Endoscopic dacryocystorhinostomy (DCR) #2
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This is Richard Allen at the University of Iowa.
This is an additional example of an endoscopic dacryocystorhinostomy (DCR).
The area of the middle meatus is demonstrated with the middle turbinate centrally and the nasal septum medially. A light pipe will then be placed through the upper punctum and canaliculus. Intranasal examination demonstrates illumination of the lacrimal sac and lacrimal sac fossa. This provides an outline of the area of the bone to be removed. A 66 Beaver blade on a long handle is then used to make an incision through the nasal mucosa along the anterior extent of the lacrimal sac fossa, corresponding to the anterior lacrimal crest. The Freer periosteal elevator is then used to elevate the nasal mucosa from the underlying bone. There is not a lot of space in this nose, but it appears to be adequate for this endonasal procedure. The thin bone of the posterior portion of the lacrimal sac fossa can often be broken by the Freer.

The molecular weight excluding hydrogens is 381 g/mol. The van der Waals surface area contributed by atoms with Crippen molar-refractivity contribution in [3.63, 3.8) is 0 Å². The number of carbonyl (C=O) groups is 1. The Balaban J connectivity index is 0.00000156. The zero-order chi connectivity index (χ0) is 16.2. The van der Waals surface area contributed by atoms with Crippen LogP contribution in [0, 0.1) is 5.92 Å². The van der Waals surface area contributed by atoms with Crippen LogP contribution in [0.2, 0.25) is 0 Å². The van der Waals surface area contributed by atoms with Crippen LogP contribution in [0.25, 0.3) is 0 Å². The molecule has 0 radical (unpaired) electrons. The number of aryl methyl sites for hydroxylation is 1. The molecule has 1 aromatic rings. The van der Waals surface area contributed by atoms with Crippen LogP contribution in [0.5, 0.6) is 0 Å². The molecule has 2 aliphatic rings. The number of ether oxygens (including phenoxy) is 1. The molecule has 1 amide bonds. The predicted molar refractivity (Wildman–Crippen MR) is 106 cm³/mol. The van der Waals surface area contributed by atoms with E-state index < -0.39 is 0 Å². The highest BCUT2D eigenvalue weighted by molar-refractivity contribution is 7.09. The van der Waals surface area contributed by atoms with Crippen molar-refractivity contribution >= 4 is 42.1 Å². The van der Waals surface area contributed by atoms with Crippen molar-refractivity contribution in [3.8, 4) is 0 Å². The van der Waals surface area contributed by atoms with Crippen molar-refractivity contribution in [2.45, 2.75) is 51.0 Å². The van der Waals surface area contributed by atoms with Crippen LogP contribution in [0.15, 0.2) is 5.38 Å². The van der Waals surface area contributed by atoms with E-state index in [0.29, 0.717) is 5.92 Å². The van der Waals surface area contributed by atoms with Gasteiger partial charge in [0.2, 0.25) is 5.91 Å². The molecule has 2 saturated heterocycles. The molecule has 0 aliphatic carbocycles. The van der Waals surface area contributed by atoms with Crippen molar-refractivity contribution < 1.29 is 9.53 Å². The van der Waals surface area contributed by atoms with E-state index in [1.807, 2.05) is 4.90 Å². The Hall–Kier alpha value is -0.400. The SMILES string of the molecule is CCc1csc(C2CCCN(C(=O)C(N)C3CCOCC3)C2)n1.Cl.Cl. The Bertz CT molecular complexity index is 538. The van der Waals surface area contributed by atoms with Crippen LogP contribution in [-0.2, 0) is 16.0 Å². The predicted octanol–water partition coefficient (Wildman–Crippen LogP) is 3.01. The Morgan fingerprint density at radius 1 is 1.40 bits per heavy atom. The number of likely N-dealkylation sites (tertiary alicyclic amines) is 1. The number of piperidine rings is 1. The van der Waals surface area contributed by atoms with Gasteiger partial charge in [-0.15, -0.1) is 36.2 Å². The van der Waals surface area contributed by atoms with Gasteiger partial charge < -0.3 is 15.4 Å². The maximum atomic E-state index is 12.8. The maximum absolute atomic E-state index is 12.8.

A drill will be used in this procedure to remove some of the bone of the lacrimal sac fossa. This is useful especially for the superior thick bone which can often be difficult to remove with the rongeurs. Examination of the area shows that the lacrimal sac has been exposed. A Hardy sella punch is then used to remove additional bone. Again, superiorly this can be difficult, but this is likely the most important area of the bone removal to perform. The light pipe is now visible as well as the lacrimal sac. Additional drilling is performed to remove bone. Success of this procedure will be dependent on the construction of a generous ostium. The light pipe is used to demonstrate the extent of the bone removal. A Beaver blade is used to make an incision through the lacrimal sac. The light pipe is used to demonstrate the opening in the lacrimal sac. This opening will be further enlarged with the Beaver blade as well as 45 degree sinuscopy forceps. Once the ostium and opening in the lacrimal sac are adequate, Crawford stents will be placed through the system. These are retrieved from the nose with the Crawford hook. The stents will be tied together and will be removed in approximately 4 months.